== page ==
Fat movie review: prisoner of his own body (and mind)

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Fat yellow light

There is fearlessness here, and uncomfortable raw honesty, but there’s also little opportunity to care about a man who pushes everyone, including us, away.
I’m “biast” (pro): nothing

I’m “biast” (con): nothing

(what is this about? see my critic’s minifesto)

If there’s been a film like this one before, I’m not aware of it. Writer-director Mark Phinney, with his feature debut Fat, is unflinchingly frank about the physical problems faced by Bostonian Ken (Mel Rodriguez: Little Miss Sunshine) because of his extreme obesity. It’s not merely a few extra pounds Ken is carrying around: he’s sweating profusely and gasping for breath merely getting dressed in the morning, and his size makes it tough for him to clean himself, in the shower or after using the toilet, as Rodriguez’s fearlessness, which is naked both literally and figuratively, makes perfectly plain. Food is a drug for Ken, and the uncomfortable raw honesty in how Phinney depicts Ken’s desperation, all momentary visceral pleasure turned to anguish drowning in self-hatred, makes a perfect terrible sense once you know that this is based on Phinney’s own experiences.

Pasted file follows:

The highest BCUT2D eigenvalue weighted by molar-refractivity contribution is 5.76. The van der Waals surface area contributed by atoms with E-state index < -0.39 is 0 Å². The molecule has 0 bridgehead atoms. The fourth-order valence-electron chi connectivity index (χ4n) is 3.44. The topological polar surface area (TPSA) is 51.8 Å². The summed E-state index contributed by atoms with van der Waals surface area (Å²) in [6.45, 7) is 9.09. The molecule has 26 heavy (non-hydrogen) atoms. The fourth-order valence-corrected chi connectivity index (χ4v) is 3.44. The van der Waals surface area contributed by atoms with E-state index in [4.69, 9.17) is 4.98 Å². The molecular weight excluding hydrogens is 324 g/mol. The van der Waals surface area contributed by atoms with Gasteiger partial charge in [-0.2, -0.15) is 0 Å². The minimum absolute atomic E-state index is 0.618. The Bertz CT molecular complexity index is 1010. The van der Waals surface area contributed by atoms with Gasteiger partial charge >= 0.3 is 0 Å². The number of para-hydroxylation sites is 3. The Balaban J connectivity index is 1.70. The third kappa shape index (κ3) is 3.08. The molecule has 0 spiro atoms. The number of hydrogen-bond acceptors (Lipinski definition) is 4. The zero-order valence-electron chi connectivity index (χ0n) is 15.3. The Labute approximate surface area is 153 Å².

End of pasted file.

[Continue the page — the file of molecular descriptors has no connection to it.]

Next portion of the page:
And yet… As with many addicts, Ken’s compulsions make him a not-very-nice person to be around, but just as I was coming to have some sympathy for him, he reveals himself to be a raging asshole in ways that have nothing to do with his weight or his addiction and everything to do with being self-centered and entitled, up to and including being clueless enough to think that the only reason why his life sucks is because he’s fat. I’m sure that is a deliberate choice on the film’s part; as someone who has struggled with weight her whole life (though thankfully on nowhere near the level Ken does), I am familar with the delusion that surely life will be perfect if only you lose X pounds, which can blind you to any other issues you need to work on. But Ken is such an ill-mannered creepazoid, particularly around women, that it’s tough to see what good qualities he must have for his friend Terry (Jason Dugre) to stick by him. It’s impossible to see what a new girlfriend, Audrey (Ashley Lauren), finds interesting enough about him to want to hang out with him. I wanted a reason to root for Ken to get over himself and start on a path to wellness, and I just couldn’t find one.

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Thu, Dec 17, 2015 1:17am

Why did you assume that someone suffering from depression and chronic obesity would be pleasant company? People in his position are almost always dislikable, which exacerbates their problem.

MaryAnn Johanson
reply to  Nathan
Thu, Dec 17, 2015 10:40pm

So you missed the part where I said that the things that make him difficult to root for are not a result of his weight?

And obesity is not a thing that, on its own, makes a person unlikeable. Sheesh.

reply to  Nathan
Fri, Dec 18, 2015 7:22am

I’ve known plenty of likeable fat people. One of them has also suffered from depression, and the depression doesn’t make him dislikeable either.